Hollywood Dumbfounded: “The Bible” Ratings Are Through The Roof.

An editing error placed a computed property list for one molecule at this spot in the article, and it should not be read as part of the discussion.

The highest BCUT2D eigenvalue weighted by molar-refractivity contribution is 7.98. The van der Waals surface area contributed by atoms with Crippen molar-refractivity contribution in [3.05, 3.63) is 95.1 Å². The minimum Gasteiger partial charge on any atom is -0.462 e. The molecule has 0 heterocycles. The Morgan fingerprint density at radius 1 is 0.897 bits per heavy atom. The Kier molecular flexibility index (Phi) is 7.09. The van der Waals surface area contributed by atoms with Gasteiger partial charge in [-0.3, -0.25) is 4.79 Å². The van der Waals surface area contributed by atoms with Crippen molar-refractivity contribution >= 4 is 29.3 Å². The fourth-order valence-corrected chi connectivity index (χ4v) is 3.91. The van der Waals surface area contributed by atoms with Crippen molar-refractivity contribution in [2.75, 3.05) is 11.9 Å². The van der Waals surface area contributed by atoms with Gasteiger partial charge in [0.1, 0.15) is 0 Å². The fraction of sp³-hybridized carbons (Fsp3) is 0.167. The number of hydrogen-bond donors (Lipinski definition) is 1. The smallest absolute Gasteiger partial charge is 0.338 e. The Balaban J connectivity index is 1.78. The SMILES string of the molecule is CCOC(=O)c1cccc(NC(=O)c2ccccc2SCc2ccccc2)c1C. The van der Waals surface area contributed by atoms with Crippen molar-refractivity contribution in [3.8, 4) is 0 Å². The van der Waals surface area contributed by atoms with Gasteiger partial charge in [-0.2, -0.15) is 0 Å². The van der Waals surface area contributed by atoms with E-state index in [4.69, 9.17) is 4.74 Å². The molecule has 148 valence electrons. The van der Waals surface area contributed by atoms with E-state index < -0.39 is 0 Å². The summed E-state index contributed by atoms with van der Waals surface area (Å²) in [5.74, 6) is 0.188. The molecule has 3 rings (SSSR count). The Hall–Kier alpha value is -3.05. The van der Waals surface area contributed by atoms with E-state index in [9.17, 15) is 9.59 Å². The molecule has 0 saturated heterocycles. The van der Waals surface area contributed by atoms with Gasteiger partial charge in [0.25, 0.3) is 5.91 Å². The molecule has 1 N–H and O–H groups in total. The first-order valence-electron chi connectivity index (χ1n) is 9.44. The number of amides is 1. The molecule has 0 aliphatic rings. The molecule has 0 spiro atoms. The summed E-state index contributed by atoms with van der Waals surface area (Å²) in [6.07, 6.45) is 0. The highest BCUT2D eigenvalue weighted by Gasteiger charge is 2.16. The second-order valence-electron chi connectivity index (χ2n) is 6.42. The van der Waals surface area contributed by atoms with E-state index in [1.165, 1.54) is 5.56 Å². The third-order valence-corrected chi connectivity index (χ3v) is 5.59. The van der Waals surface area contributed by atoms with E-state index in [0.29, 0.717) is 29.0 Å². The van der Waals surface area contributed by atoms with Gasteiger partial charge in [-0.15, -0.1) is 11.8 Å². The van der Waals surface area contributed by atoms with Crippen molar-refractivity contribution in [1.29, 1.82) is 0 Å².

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Sure, it’s easy to criticize Hollywood, but try to remember that the entertainment industry today is an intellectually demanding environment, fraught with cognitively challenging, even intractable, questions, like, to take one recent example: How can the cable mini-series “The Bible” be such a ratings hit when there is no audience for overtly religious entertainment programming? According to the latest Nielsens, released Tuesday, Sunday night’s telecast of “The Bible,” produced by husband-and-wife team Mark Burnett and Roma Downey for basic cable’s History channel, managed to attract more viewers than anything on broadcast network NBC … during the entire week.  The second installment of this five-part mini-series airing at 8-10 p.m. Sundays through Easter — the first foray into scripted drama for “Survivor” creator Burnett — drew 10.8 million viewers, good for number one in its timeslot and number 11 overall for the week. Even bigger was part one the week before, which amassed an audience of 13.1 million viewers, cable’s largest of the year. That series premiere topped the ratings for both of the week’s episodes of “American Idol.” (Not the first time the Almighty has bested idols in head-to-head competition in this ancient rivalry — but, still, an impressive feat, even if Fox’s longtime ratings juggernaut is showing signs of slippage.)

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